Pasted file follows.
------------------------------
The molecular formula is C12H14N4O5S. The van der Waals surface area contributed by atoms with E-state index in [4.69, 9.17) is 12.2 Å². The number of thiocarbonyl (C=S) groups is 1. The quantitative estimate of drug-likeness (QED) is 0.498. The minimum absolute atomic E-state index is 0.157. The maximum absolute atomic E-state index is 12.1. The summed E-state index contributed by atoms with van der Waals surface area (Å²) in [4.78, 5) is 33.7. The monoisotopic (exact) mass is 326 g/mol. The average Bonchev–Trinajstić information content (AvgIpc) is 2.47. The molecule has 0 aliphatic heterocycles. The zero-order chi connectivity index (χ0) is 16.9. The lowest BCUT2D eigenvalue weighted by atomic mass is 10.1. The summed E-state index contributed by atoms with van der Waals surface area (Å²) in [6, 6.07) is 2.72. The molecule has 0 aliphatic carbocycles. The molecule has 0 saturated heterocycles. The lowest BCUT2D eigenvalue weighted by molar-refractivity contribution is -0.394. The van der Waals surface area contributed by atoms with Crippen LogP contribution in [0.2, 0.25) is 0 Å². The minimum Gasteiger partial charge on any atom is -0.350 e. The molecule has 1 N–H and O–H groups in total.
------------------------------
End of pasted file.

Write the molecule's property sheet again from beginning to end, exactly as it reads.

The molecular formula is C12H14N4O5S. The van der Waals surface area contributed by atoms with E-state index in [4.69, 9.17) is 12.2 Å². The number of thiocarbonyl (C=S) groups is 1. The quantitative estimate of drug-likeness (QED) is 0.498. The minimum absolute atomic E-state index is 0.157. The maximum absolute atomic E-state index is 12.1. The summed E-state index contributed by atoms with van der Waals surface area (Å²) in [4.78, 5) is 33.7. The monoisotopic (exact) mass is 326 g/mol. The average Bonchev–Trinajstić information content (AvgIpc) is 2.47. The molecule has 0 aliphatic heterocycles. The zero-order chi connectivity index (χ0) is 16.9. The lowest BCUT2D eigenvalue weighted by atomic mass is 10.1. The summed E-state index contributed by atoms with van der Waals surface area (Å²) in [6, 6.07) is 2.72. The molecule has 0 aliphatic carbocycles. The molecule has 0 saturated heterocycles. The lowest BCUT2D eigenvalue weighted by molar-refractivity contribution is -0.394. The van der Waals surface area contributed by atoms with Crippen LogP contribution in [0.2, 0.25) is 0 Å². The minimum Gasteiger partial charge on any atom is -0.350 e. The molecule has 1 N–H and O–H groups in total.